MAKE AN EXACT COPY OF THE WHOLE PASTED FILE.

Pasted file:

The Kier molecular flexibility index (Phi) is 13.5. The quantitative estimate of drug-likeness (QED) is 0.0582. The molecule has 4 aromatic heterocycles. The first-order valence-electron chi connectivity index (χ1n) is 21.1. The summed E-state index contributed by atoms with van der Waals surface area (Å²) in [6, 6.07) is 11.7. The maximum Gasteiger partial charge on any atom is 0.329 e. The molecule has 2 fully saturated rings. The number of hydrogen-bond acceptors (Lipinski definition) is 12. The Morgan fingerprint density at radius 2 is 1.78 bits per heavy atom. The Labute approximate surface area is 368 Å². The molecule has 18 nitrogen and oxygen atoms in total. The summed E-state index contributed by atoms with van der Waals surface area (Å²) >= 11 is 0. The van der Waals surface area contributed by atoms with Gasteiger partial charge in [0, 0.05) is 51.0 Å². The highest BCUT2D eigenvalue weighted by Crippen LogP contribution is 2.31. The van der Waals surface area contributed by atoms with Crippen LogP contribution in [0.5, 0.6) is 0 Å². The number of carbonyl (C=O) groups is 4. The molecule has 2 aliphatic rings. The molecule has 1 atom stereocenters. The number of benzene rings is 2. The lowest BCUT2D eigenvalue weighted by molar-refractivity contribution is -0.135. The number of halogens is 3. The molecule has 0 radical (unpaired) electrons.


The Kier molecular flexibility index (Phi) is 13.5. The quantitative estimate of drug-likeness (QED) is 0.0582. The molecule has 4 aromatic heterocycles. The first-order valence-electron chi connectivity index (χ1n) is 21.1. The summed E-state index contributed by atoms with van der Waals surface area (Å²) in [6, 6.07) is 11.7. The maximum Gasteiger partial charge on any atom is 0.329 e. The molecule has 2 fully saturated rings. The number of hydrogen-bond acceptors (Lipinski definition) is 12. The Morgan fingerprint density at radius 2 is 1.78 bits per heavy atom. The Labute approximate surface area is 368 Å². The molecule has 18 nitrogen and oxygen atoms in total. The summed E-state index contributed by atoms with van der Waals surface area (Å²) >= 11 is 0. The van der Waals surface area contributed by atoms with Gasteiger partial charge in [0, 0.05) is 51.0 Å². The highest BCUT2D eigenvalue weighted by Crippen LogP contribution is 2.31. The van der Waals surface area contributed by atoms with Crippen LogP contribution in [0.5, 0.6) is 0 Å². The number of carbonyl (C=O) groups is 4. The molecule has 2 aliphatic rings. The molecule has 1 atom stereocenters. The number of benzene rings is 2. The lowest BCUT2D eigenvalue weighted by molar-refractivity contribution is -0.135. The number of halogens is 3. The molecule has 0 radical (unpaired) electrons.